Department of Labor Issues New Guidance for Tracking Teleworkers’ Hours


(Photo | by Ekaterina Bolovtsova from Pexels)

Last week, the U.S. Department of Labor’s Wage and Hour Division (WHD) issued Field Assistance Bulletin (FAB) 2020-5, clarifying employers’ obligation to track work hours for employees working remotely. Although the DOL’s guidance stems from the increase in employees working from home due to COVID-19, it nonetheless applies to everyone working from home, whether due to COVID-19 or not. 


The Fair Labor Standards Act (FLSA) requires employers to pay for all hours that an employee is “suffered or permitted to work.” An employer must compensate an employee for all of the employee’s work hours, whether scheduled or unscheduled. The FLSA does not require employers to pay for hours worked that it did not know about and had no reason to know about. But employers must make every effort to prevent employees from performing unauthorized work — merely having a policy against unauthorized work is insufficient. The FLSA requires employers to exercise their control to prevent employees from working unauthorized hours, but this task has become more challenging for employers as the number of remote workers increases. It is more difficult for employers to monitor and control employees’ work hours since many employees are working irregular hours and from home. Employers may discipline employees for working unauthorized hours and prohibit it going forward, but an employer may not withhold pay for hours worked by an employee, even if they were unauthorized. 

The DOL’s Guidance: 

The DOL’s guidance reminds employers that they must pay for hours an employer knows or has reason to believe an employee is performing work. An employer knows or has reason to know work is being performed if an employer has actual knowledge or constructive knowledge of hours worked. Determining if an employer has actual knowledge of hours worked is relatively straightforward. An employer has actual knowledge of an employee’s regularly scheduled hours and all other hours reported by an employee. On the other hand, whether an employer has constructive knowledge of hours worked is determined by whether an employer has reason to believe work is being performed. If an employer could have discovered an employee was working unscheduled hours through reasonable diligence, an employer likely has constructive knowledge of hours worked and will be required to pay for them. 

The DOL’s guidance focuses on what an employer should have known, not what it could have known. One way for employers to demonstrate reasonable diligence is by establishing a clear and reasonable process for employees to report scheduled and unscheduled work hours. Employers should notify employees about the process and instruct them on how to use it. If an employee fails to report unscheduled hours through such a procedure, the employer generally is not required to conduct an investigation to discover unreported hours. The employer will not violate the FLSA if it lacked knowledge of the unscheduled hours worked and the employee failed to report them. Of course, employers cannot prevent or discourage employees from accurately reporting work hours.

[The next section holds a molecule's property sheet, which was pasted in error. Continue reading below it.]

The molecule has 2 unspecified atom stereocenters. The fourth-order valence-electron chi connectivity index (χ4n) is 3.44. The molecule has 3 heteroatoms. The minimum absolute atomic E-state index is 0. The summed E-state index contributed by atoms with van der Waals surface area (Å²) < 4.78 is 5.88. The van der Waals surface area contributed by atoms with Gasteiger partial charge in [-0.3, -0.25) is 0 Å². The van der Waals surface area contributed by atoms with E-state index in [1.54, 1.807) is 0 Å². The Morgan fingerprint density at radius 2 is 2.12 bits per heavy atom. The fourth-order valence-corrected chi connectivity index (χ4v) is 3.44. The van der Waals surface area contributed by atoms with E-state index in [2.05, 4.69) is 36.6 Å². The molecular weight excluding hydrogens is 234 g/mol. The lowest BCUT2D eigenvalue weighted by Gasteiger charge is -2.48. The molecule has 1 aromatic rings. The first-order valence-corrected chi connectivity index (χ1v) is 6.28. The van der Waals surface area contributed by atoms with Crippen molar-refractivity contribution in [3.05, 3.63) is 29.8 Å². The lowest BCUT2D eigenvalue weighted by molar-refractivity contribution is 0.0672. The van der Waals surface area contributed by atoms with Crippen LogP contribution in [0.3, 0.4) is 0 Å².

The DOL’s guidance notes the reasonable diligence standard does not impose an unlimited duty on employers to undertake impractical efforts to determine whether employees worked unscheduled hours. The guidance cites to a 7th Circuit decision where the court determined that an employer was not required to sort through work-issued phone records to determine whether employees were working overtime and owed additional pay: “Though an employer may have access to non-payroll records of employees’ activities, such as records showing employees accessing their work-issued electronic devices outside of reported hours, reasonable diligence generally does not require the employer to undertake impractical efforts such as sorting through this information to determine whether its employees worked hours beyond what they reported.” However, the DOL’s guidance cautioned that depending on the circumstances, consultation of non-payroll records could be practical. 

The Takeaway: 

It takes two to tango, and it takes two to ensure employees are properly tracking their work hours. Employers should determine whether they know or have reason to believe unscheduled work is being performed and compensate employees for those hours accordingly. Wage claims are expensive and heavily penalized, so it is important that employees are properly compensated for their hours worked. Employers should make it clear to employees that prior approval is required for work performed outside scheduled hours, and utilize disciplinary procedures when necessary. Likewise, employees should follow time reporting procedures established by their employers and accurately report all scheduled and unscheduled hours.

Now is a great time for employers to review current policies and procedures for telework or remote work arrangements, or enlist an employment law attorney to get these policies established. Telework or remote work policies should set clear expectations for work schedules and have a process for employees to report all hours worked. 

Sean Ray is a partner at Barran Liebman LLP where he advises employers in a variety of labor and employment matters. For questions, he can be contacted at 503-276-2135 or


About Author


Leave A Reply